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Professor Alan Parks
Briggs 409
campus phone: 920-832-6738

PDF's on writing mathematics:

Halmos --- Knuth --- Lee

Riemann Sum Macro


Foundations of Analysis (math 310)
MWF 11:10-12:20 in Briggs 423

Applied Calculus II (math 130)
MWF 1:50-3:00 in Briggs 423

math courses
Spring 2014 and 2014-15
computer science courses
Spring 2014 and 2014-15

Links on this page.

Teaching philosophy


Computer programming

Community Service


Extenal links.

Lawrence Mathematics Department

American Mathematical Society
Research, professional mathematics.

LaTex information
Downloads galore.

Mathematical Assocation
of America

Teaching, literacy, outreach.

Leonhard Euler

Lawrence University
Patron Saint.

Euler's works online

Teaching philosophy.

our graduates and faculty 2013

Here is a FAQ for students interested in our curriculum.


A FAQ for calculus I and II (math 140 and 150).


I have recently undertaken a thorough revision of our applied calculus sequence (math 120 and 130). We want the course to be more practical and to involve more understanding of how theory and practice interact.


You have learned a mathematical subject if you can reconstruct its basic definitions and facts on your own, and if you can apply those facts in a variety of contexts. Mathematics is about getting a great many consequences from a few central facts, not about memorizing lists of facts or equations.

Applications and theory are not alternatives; indeed, they are strongly related to each other. For instance, the Intermediate Value Theorem says that if f(x) is continuous on the interval [r,t], and if f(r) < 0 < f(t), then there is a number  s  between  r  and  t  such that f(s) = 0. An applied approach to this fact might produce approximations to the number s; an abstract approach might ask for a rigorous proof that the Intermediate Value Theorem is true. There is such a proof that produces approximations in the course of its argument. The details (and a more precise statement of the theorem) are here.

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I work in applied mathematics, including optimization, coding theory, and mathematical dynamics. These areas form a well-traveled corridor between mathematics and physics, chemistry, economics, biology, and other subjects.

This past winter term I was on sabbatical, working on algorithms for solving certain types of optimization problems. I will be giving a talk on this work during Spring Term.

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Computer Programming.

I am an action-oriented programmer interested in the theory of computation, coding theory, and the analysis of algorithms. "Action oriented" programming stresses the selection and organization of the algorithms used in a program, as opposed to "object oriented" programming which manages a program by the abstract description of objects. I am rarely interested in code that is abstractly portable, and I do not hide methods in my data structures. On the other hand, I am a firm believer in careful documentation. I have written applications in C++, Objective-C, Scheme, Java, html, FORTRAN, pascal, matlab, ALGOL, and a couple of assembly languages.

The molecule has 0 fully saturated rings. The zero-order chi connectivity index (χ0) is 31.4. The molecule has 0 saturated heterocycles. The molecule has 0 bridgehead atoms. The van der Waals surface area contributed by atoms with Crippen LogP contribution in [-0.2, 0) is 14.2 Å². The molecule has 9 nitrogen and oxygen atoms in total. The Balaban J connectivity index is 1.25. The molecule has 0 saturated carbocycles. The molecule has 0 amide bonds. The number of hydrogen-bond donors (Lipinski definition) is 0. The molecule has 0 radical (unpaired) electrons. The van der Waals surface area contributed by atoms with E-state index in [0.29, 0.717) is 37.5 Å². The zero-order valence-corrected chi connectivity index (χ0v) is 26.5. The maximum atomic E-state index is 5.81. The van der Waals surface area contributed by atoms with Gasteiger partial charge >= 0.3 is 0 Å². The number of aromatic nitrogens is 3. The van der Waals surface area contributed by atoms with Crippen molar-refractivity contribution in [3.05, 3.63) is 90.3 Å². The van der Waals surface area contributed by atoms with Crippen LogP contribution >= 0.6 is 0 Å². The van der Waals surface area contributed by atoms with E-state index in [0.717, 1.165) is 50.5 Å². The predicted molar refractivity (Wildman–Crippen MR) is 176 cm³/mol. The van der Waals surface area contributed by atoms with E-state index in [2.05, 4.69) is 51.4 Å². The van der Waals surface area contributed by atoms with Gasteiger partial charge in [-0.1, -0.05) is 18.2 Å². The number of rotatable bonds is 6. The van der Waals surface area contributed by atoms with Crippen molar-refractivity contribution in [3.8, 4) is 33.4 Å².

I am currently developing computational applications for use in my Optimization course, and Excel macros for our applied calculus sequence (math 120 and 130).

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Service in the Lawrence Community.

I currently serve as the Faculty Athletic Representative to the Midwest (Athletic) Conference -- home of almost all of Lawrence's varsity athletic teams.

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Jean Jeff Dan&Annika grill
David&Holly Tyler Josh Lia

My wife Jean and I have three children and three grandchildren. The upper left picture is of Salzburg, where we visited in 2012.

I have been involved over the years with InterVarsity Christian Fellowship, an organization that serves undergraduates, graduate students, and faculty through its various ministries. The InterVarsity chapter at Lawrence is called LCF; it is one of the oldest campus organizations. I am also involved in the Appleton Gospel Church.

I am a serious amateur musician, writing and playing mostly church worship music but also blues (especially gospel blues: Willie Johnson, Gary Davis, Son House, Elmore James, Muddy Waters, and others), rural folk music (Stanley Carter, Ricky Skaggs, Gillian Welch, and others), and some jazz. And throw in a preoccupation with early sacred music, especially Bach, Vivaldi, and Palestrina.


NewmanThe picture to the right portrays John Henry Newman (1801-1890), whose works are linked here. Newman's book The Idea of the University presents an alternative view of the liberal arts based on the metaphysics of orthodox Christianity.


Proud user links.


The Heritage H-535. Expressive rhythm, lead lines, blues, jazz.

Rickenbacker 620. Flexible but always expresses its own voice. Thanks to Wildwood Guitars in Colorado!

Fender guitars and amps. Clean living.

Fulltone effects. Non-clean living.

Maxon compressor and analog delay.


Best music store in America: Elderly Instruments in Lansing. Vintage and modern gear at Willie's American Guitars in St. Paul.


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Disclaimer: I take responsibility for the content of this page. It attempts to represent my work at Lawrence University and my attitude toward that work. Although I do not claim to represent official policies of Lawrence, I believe that my views are entirely consistent with those policies. Any questions or comments should be directed to myself.